The date is important as this topic is evolving and new findings are appearing with each successive research publication. Major gains have occurred in our understanding of how climate change is influencing global scale changes on average. Significant advances on the scale of what matters most to people (e.g. my local river floodplain, my farm field, the town where my children live, the coastal road along my commute to work) are still evolving. This is especially true when it comes to our understanding of the pace and magnitude of change, which involves the interplay of energy choices we make around the world and the current state of scientific research.

For most scientists, it’s not enough to just say that the science is settled; to be more precise, we know that the science is settled to the point of knowing that we do have a choice about the future we can inherit. We know human energy choices and land use decisions influence the climate and thereby the world within which we live and work. With every choice we make we will continue to have a need to monitor, measure, and calculate the likely consequences, measure the economic decisions with various thresholds crossed, and evaluate the successful and unsuccessful adaptation decisions. The reaction to scientific uncertainty is not to throw our hands up and walk away from the risks scientists have identified; the answer is to do what we can now, based on what we know, and to keep learning together.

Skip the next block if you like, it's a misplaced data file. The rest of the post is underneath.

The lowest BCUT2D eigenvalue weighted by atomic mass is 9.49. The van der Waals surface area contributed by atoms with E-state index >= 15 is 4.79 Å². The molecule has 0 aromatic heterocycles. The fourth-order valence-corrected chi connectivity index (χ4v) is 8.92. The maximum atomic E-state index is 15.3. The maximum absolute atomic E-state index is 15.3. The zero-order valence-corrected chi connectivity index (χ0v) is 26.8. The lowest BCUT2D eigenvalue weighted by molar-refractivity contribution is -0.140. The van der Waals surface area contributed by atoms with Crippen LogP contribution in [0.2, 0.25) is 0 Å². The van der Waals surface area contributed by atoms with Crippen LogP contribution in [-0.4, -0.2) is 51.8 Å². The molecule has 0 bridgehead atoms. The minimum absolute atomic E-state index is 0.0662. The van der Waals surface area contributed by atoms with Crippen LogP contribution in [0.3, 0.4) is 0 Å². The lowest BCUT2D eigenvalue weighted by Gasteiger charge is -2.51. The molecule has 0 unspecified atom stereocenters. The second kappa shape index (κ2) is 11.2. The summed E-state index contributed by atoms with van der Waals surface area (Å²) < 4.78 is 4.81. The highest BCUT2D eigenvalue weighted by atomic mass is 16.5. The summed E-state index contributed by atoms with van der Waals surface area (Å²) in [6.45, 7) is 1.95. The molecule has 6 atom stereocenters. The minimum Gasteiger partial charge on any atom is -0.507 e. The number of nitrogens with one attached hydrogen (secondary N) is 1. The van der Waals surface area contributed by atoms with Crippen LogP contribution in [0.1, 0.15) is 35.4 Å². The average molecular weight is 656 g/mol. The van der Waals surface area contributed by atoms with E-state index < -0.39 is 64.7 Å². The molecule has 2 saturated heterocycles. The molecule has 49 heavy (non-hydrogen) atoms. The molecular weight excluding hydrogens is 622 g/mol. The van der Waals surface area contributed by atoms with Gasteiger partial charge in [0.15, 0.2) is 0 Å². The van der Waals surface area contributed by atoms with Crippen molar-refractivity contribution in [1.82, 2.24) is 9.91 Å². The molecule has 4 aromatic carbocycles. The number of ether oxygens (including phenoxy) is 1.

Correction: The original version of this post contained an error in the paragraph beginning “The second point includes global average surface temperature”: “the last half of the 20th century” was misstated as “the first half of the 20th century”.

About the author

More from Brenda

Brenda Ekwurzel ensures that program analyses reflect robust and relevant climate science, and researches the influence of major carbon producers on rising global average temperatures and sea level. Dr. Ekwurzel is a co-author of the fourth National Climate Assessment (NCA4) Volume II. She presents frequently to a range of audiences on climate science, educating the public on practical, achievable solutions for climate change.